Less risk, greater safety

Consider a pedestrian, a car and an accident. In road traffic accidents, pedestrians often sustain the worst injuries if their head hits the windscreen. A highly complex simulation process has now enabled TECOSIM to map the consequences of a head impact on laminated glass in a realistic, efficient way using a computer for the first time. This new process is the result of a state-funded research project lasting more than years. Glass simulation can now be used to improve pedestrian and road safety right from very early stages of vehicle development. 

Certain technologies are only a recent development. One such invention is highly accurate computer simulation to enhance protection for pedestrians who hit a laminated glass windscreen head first. Until now, automotive and windscreen manufacturers either had access to relatively simple crash simulations, where a sheet plate is used instead of laminated glass, for example, or simulation methods which were so complicated that they were not practical for everyday use. TECOSIM has now managed to map crack formation and propagation in laminated glazing consisting of two layers of glass and one layer of polyvinyl butyral on a computer, producing true-to-life results and a method suitable for everyday use, thus ensuring greater road safety for pedestrians. 

Greater safety thanks to simulation
Testing the strength of laminated glass windscreens is not a problem in itself. All you need is a sledgehammer. Real tests with dummies and technical equipment which emulate a human head are also possible. However, such tests can only be performed on existing vehicle models.  It’s a different case when manufacturers wish to develop a new series of vehicles since there is no existing design and there are no materials to test. Accurate safety tests and precise predictions for new models have not been possible until now. With the findings from TECOSIM’s study, the consequences of head impact can now be predicted using a computer and the risk of injury can be considerably reduced, in keeping with TECOSIM’s slogan ‘Better life by simulation’.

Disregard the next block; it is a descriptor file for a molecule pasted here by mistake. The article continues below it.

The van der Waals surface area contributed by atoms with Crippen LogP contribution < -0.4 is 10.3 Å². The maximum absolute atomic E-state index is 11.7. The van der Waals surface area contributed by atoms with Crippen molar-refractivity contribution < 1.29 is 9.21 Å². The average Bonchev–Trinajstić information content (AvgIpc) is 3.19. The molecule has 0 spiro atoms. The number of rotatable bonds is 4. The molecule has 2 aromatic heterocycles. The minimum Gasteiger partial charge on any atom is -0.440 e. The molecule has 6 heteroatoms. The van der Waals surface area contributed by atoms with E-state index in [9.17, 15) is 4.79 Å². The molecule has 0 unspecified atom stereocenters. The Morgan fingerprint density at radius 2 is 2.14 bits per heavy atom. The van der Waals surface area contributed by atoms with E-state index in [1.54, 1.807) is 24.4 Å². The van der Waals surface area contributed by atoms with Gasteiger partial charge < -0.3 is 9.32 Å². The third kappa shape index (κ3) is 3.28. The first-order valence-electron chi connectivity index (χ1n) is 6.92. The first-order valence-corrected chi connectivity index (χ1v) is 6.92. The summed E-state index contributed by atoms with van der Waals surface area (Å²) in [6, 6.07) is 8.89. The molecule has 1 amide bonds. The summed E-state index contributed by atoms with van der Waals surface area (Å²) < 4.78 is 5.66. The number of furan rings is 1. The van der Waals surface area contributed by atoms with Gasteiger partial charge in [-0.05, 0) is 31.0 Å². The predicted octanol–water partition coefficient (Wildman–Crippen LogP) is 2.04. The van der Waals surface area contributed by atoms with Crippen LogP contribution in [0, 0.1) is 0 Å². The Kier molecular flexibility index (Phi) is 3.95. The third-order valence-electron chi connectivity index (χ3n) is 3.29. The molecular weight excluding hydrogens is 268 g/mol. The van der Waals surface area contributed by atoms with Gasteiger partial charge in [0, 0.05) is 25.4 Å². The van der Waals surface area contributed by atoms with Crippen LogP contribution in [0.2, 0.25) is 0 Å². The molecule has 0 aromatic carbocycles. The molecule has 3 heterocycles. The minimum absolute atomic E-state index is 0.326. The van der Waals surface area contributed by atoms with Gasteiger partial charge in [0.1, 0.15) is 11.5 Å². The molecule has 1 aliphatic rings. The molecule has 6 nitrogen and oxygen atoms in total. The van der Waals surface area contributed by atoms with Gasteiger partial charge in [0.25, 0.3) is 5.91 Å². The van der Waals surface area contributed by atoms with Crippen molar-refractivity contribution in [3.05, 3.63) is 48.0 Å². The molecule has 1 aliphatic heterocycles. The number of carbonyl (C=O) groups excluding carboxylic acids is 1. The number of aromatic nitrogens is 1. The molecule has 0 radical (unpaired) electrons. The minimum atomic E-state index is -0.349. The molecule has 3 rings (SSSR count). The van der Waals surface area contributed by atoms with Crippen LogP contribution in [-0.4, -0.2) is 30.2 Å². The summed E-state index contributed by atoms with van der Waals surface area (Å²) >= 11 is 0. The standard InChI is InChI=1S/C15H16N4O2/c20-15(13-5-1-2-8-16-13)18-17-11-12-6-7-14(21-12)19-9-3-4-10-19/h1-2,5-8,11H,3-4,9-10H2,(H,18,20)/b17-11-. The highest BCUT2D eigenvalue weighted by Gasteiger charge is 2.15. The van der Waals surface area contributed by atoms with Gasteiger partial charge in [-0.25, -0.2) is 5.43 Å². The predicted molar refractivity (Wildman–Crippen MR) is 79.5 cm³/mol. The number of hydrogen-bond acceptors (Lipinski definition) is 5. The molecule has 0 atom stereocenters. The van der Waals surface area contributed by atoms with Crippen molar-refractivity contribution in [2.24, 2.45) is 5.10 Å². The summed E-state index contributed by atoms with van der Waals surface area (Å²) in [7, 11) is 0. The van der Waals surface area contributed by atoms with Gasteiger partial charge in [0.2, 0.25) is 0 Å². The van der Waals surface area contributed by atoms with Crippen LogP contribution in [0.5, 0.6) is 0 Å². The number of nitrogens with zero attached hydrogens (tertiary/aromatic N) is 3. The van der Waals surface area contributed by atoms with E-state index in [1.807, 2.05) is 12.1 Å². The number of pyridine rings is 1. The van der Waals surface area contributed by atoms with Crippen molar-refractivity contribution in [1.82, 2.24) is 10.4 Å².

Clear results
What happens when a head hits a windscreen fitted at a particular angle? At what point in time is the glass likely to fail? How safe are increasingly popular panoramic windscreens in the event of a rollover? What can be modified at critical points of impact in the frame and struts?  How can the position of the dashboard be optimised in the passenger compartment to reduce risk of injury not only for adult pedestrians, but also for children, cyclists and motorcyclists? After a preparation, development and research stage of almost two years, findings are so well-defined that Ford now uses the simulation methods developed by TECOSIM to plan new models and automotive designs. The consequences of a crash and improvements to pedestrian safety can thus be shown at an early stage of a car’s development. This includes everything from the improvement of the glazing itself through to modified angles and a better positioning of panes, all of which minimise the risk of injury. 

Simulation can save lives: 

  • Development of a laminated glass simulation method which far exceeds previous standards
  • High prediction accuracy regarding the risks of injury for head impacts on a windscreen
  • Simulation results can be incorporated into new car designs immediately
  • Recommendations for improvements to structural designs for windscreens and panoramic windscreens. 
  • A research project funded by the German Federal Ministry of Economics and Technology (BMWi).